"Who in their right mind wouldn't want to read a book by Mark Barry!" (Mary Quallo, St Louis)

"Who in their right mind wouldn't want to read a book by Mark Barry!"  (Mary Quallo, St Louis)
Coming next week - Carla Eatherington

Tuesday, 18 February 2014

Top UK Contemporary Dramatist Terry Tyler....around the Cauldron

This week around the Cauldron we meet author Terry Tyler who, if anyone reading this plays on Twitter, is one of the biggest figures on the UK Indie Twitterverse. 

I don't know Terry very well and I was astonished when researching Terry's work to see the sheer density of five star reviews for her six novels - certainly, if that is any judge of talent, and it's possibly the best one we have - she is one of the highest rated authors we've  seen around the Cauldron. 
Now living in the North East and avoiding the floods which have blighted England this past fortnight, I picked up the Wizphone and we had a natter. Here's what Terry had to say:

Hi Terry, tell us a little about yourself
Hi Wiz. Well, I’ve lived in Northampton, Norfolk, and now Geordieland. I’ve worked in JobCentres, a psychiatric hospital, bars, restaurants, several offices, I ran my own gift/arty shop in the 1980s, managed a deli, and had a few periods of full time writing – oh… okay, the first of these was better known as ‘unemployment’….!

 Gateway to the North East - "The Angel of the North"
You live in the North of England. Does that infuse your work or could your stories occur anywhere.
I don’t write about where I live at the moment, because I haven’t lived here for long enough to understand the culture of the place.  I’ve put some Geordie-ness in a couple of novels, but only tentatively.

Byker Grove: one of Newcastle's most famous TV shows, which introduced
the world to the megastars that are Ant and Dec

Have you avoided Noah’s floods?
Yes, it’s hardly rained up here.

Newcastle pub from the early seventies:
from Get Carter - "In A Thin Glass"

Tell us about your work.  Are you a writer of romance and chicklit? Or something different?
Something different.  There are elements of both in some of my novels, but I’d call what I write contemporary drama (You Wish, Nobody’s Fault, Nine Lives), romantic suspense (The Other Side, What It Takes) with a little bit of rock romance (Dream On, Full Circle).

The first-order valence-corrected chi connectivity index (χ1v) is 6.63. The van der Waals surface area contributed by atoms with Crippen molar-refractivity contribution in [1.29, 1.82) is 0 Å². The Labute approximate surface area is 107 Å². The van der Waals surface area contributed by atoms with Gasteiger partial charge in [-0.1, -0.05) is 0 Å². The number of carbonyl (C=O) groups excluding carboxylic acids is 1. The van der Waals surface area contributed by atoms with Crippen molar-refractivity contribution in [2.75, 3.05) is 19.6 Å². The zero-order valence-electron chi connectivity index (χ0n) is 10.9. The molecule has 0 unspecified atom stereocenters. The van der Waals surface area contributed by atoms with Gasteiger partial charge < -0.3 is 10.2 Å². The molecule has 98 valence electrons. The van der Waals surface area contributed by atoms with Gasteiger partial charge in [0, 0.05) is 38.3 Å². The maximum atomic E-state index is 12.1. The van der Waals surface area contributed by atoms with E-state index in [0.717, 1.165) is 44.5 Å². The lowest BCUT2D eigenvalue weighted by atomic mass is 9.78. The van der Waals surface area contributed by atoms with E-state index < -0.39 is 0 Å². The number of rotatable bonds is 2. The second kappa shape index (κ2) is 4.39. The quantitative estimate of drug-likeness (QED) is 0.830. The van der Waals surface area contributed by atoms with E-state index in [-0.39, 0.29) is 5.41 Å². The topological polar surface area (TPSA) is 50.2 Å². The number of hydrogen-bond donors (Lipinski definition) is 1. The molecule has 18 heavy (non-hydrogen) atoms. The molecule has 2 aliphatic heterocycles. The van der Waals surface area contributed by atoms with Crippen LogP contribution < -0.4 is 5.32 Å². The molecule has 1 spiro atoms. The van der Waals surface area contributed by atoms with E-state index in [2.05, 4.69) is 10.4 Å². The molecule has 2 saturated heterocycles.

What’s your latest release?
The last book I published was Nine Lives, which is a collection of nine short stories.  They’re not on any particular theme, and quite a mixed bag; several end with good twists. 
It’s only 77p, and has got a lot of really good reviews; I was very pleased.  Many of the reviews begin “I’m not usually a fan of short stories, but…” – I put the book out free on publication, which always helps, of course!

A little bird tells me your next book has a historical fiction theme? What’s that about?
I’ll be writing a blog post all about it in due course!  

Now, thats's cheating!
No, it's called being mysterious...

Which of your books are you most proud of? Is there a book you have written which, given a parallel universe/your time again, you would have changed or altered.
I’m most proud of the one I’ve just finished (see above).  Aside from that, I feel the same about all of the others.  I’d write the first three (You Wish, Nobody’s Fault, The Other Side) slightly differently now, simply because I know I’ve improved since I wrote them.  

I really ought to take them down and amend, but I haven’t got round to it yet.

Most of your work on Amazon UK is five-star rated. Do you agree with the school of thought which says that scenario harms sales?
I haven’t heard of that.  I suppose that would be the case if I just had a few reviews for each that were all obviously from family and friends who hadn’t reviewed anything but my books.  I can’t see how having good reviews is harmful, unless what I outlined in the previous sentence has occurred.  Most of them have a couple of not so good ones, too, and even the good ones aren’t all completely glowing!   Suffice to say they’re all genuine and I greatly appreciate every one of them. 

Terry Tyler UK Author Page

Terry Tyler US Author Page

I read an interview with you in which you say you don’t do Linked in and Pinterest etc. Has that changed? What ONE marketing/social media could you not do without?
No, I still don’t use them.  I registered with Linkedin as I thought it might be useful, but I haven’t kept it up.  As for which one I couldn’t do without, that’s hard, because Twitter is vital for my writing life, but Facebook is how I keep in touch with all my friends from whom I live far away.   So it depends if you mean in a writerly or a general way.  Twitter’s my favourite site, though.  It’s by far the most interesting and varied.